Three weeks ago, my mother had what appeared to be a stroke, followed by a TIA, and a urinary tract infection. She was taken by ambulance to the nearest hospital, which in the case of an emergency is required by law. Her primary care physician was not on the staff at that hospital. Due to her frail condition and lack of a private room (my mom’s request) at her regular hospital, we did not move her. After she had been staying in the hospital for two weeks, I arranged for her transfer to a skilled nursing community for rehabilitation. I must admit, I felt uneasy and alone because her primary care physician was not in command of her health care.
When you move your loved one to a skilled nursing community for rehabilitation or a long-term stay, be prepared for the possibility that his or her primary care physician will not, or will not be able to, follow them. Your loved one will be giving up a long-term emotional and psychological relationship with his or her physician. Most of my clients don’t seem to be concerned with keeping their loved one’s physician. You should be concerned!
Luckily, my mother was in a community where the Medical Director was on site every day. When she did not see my mother, the doctor had a nurse practitioner who would follow up with her patients. Some of the physicians in other communities do not visit the patients more than once a week. Many of the physicians on nursing home staffs visit less than once a week. The new doctor’s routine, bedside manner, and educational background may not be in accordance with what your loved one is used to, resulting in patient dissatisfaction.
As part of my consultations, I always tell my clients who the Medical Director is and with what hospital they are affiliated. I also check the physicians’ backgrounds through the Illinois State Medical Society and make my clients aware of the findings. There is also a chance that the Medical Director will not be the physician assigned to your loved one. Instead, you will be presented with a list and asked to choose a physician you know nothing about.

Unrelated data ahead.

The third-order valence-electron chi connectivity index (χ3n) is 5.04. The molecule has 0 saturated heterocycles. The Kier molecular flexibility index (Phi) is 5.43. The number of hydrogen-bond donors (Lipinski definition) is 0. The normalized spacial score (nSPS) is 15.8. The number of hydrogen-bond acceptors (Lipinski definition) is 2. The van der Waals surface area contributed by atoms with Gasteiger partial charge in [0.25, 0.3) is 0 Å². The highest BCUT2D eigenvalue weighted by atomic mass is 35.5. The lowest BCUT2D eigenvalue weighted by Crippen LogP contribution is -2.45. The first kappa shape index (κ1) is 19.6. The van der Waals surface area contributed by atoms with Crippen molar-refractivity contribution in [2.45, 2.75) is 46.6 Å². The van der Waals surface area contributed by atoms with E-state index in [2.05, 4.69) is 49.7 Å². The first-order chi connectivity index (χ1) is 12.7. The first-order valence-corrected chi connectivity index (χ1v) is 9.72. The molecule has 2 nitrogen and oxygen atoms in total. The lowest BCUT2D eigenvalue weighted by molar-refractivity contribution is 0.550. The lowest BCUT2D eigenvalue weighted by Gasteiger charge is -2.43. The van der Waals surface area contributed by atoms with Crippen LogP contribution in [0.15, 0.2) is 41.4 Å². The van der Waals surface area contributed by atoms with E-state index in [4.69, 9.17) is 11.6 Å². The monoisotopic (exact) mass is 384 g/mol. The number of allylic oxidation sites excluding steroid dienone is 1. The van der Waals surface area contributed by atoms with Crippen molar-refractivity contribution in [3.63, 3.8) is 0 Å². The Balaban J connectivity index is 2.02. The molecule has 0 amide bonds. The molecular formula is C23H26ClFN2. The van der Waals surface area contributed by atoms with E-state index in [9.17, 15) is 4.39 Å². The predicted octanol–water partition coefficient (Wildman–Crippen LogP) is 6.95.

Most of the nursing homes will allow a senior’s doctor to become credentialed for visitation purposes. It involves completing paperwork including presentation of the doctor’s malpractice insurance and license. However, most doctors do not choose to seek privileges at nursing homes and other such facilities, so keep in mind that health provider changes could be a major challenge as you seek placement/care for an older loved one.
This is yet one more reason why I firmly believe in Andrea Donovan Senior Living Advisors and the importance of our client services. Our systematic research and personal and professional experience with senior placement options enable clients to navigate difficult family decisions with detailed, timely information and reliable, cost-effective support.